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My neighbor sent me a certified letter that he intends to install 'a line fence where our properties meet at the back line of my

Boones Mill, VA |

property'. He does not have my permission to do this, and I believe it would mean I own half the fence but would not have to maintain it. It would inconvenience my maintenance of my property, mowing around the Leylands close to the back line, and I would have to deal with the fence. He also falsely claims that the Leylands are on his property and is threatening to damage them. I have had many problems with this person.

He also included with his letter a photo that he was deliberately taken at an angle from his own property that made it appear that my trees were on his; I just went out and photographed showing the same thing from my property (and of course I have many times in the past) that the Leylands are on my property, they were carefully measured to be well within my property boundary before they were professionally planted in 2004 and there are iron survey stakes at both corners of my property. I recently let him off the hook for stealing my property, he is unbelievable, and is harassing me because he wants some of my property and will not take 'No' for an answer. He further said that he is planning to have horses within this fenced area and even if they stick their noses over the fence they will be trespassing on my property. I thought you had to have a fence a certain amount within your own property unless you had permission to allow for installation, maintenance, etc.

Attorney Answers 1


Make sure that you have a current survey showing where the property line is. If this neighbor damages your property or puts his fence on your property, you can sue to have the fence removed and your property restored. If he installs the fence on the property line (but not over), then it is his fence and he must maintain it. Your convenience does not matter.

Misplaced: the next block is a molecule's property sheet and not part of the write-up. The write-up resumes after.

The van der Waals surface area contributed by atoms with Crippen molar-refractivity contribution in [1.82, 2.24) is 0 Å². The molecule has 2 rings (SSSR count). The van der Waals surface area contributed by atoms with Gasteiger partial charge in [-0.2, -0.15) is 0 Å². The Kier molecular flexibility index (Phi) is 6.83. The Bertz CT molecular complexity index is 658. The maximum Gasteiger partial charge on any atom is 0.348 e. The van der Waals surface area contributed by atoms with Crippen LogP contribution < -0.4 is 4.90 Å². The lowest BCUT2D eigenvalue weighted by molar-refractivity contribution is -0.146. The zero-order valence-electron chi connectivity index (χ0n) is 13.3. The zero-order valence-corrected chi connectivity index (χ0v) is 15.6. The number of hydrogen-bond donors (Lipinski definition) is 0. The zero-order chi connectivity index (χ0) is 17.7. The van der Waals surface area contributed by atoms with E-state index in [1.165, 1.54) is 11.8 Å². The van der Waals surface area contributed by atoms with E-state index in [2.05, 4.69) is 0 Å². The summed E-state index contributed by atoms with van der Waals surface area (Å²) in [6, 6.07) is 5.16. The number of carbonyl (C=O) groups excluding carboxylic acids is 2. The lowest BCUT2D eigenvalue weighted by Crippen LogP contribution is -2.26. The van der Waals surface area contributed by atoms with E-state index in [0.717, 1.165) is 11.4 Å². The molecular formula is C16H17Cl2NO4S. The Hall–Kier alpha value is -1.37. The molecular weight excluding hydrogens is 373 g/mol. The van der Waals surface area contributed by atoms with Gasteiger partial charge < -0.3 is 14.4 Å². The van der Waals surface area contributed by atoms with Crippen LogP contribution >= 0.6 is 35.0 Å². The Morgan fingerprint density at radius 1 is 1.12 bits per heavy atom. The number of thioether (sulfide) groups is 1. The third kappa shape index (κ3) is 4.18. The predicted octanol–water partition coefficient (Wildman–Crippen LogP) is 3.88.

Mr. Goldstein is a Virginia-licensed attorney only. The information is not, nor is it intended to be, legal advice. You should consult an attorney for individual advice regarding your own situation. Answering this question does not in any way constitute legal representation. Contacting Mitchell Goldstein or the Goldstein Law Group does not constitute legal representation, nor is any information you provide protected by attorney-client privilege until otherwise advised.

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As I have been reading up on things, I came across several items in the Va Code, amended in 2005, which said that the person who doesn't want the fence has to reply to that effect within a certain amount of time and that they want their land to remain open. It has to do with there not having been an existing fence before and that allows the person who doesn't want it, and doesn't need it, eg., for agriculture or livestock, not to have to pay for half or to maintain it. And yes, I have a survey, and iron pins at both back corners. I think that I should also tell him that I will prune any foliage of the Leylands that may overhang his property to avoid his damaging the trees which are actually planted on my property. In other words, if he does a hatchet-job and kills them, I would sue him for damages (he already has damaged so much of my property). But doesn't he in a similar fashion to the Leylands have to make sure his horses Noses stay on His side of the fence if it is not going to be trespass on my property?



I do not know who moved into the properties first, you or your neighbor. If you moved in later, I would personally move. As you age, your neighbors help is worth so much more than boundary issues. We removed our fence with our neighbors. We have helped them sandbag their home to keep it from flooding. They in turn have helped us with mowing, cleaning up the yard, taking us to town or to the hospital or doctor visits. Being neighboryly is worth so much more than a stupid fence. They fence we installed was a pain to maintain anyway. Both our neighbor and us both removed the fence that caused us from being neighboryly,,,I hope in the future you and your neighbor can be friends! Our neighbors have turned out to be true gems after removing the fence and worrying about whose property line is being trespassed,,sometimes worrying about property line issues is an underlying problem and not worth the hassles, as we have found out. There trees hang over into our yard, but being neighborly and being friends is worth so much more than worrying about property line issues, trees. I am so glad we have our neighbors now,,,their help and friendship is worth much more!!

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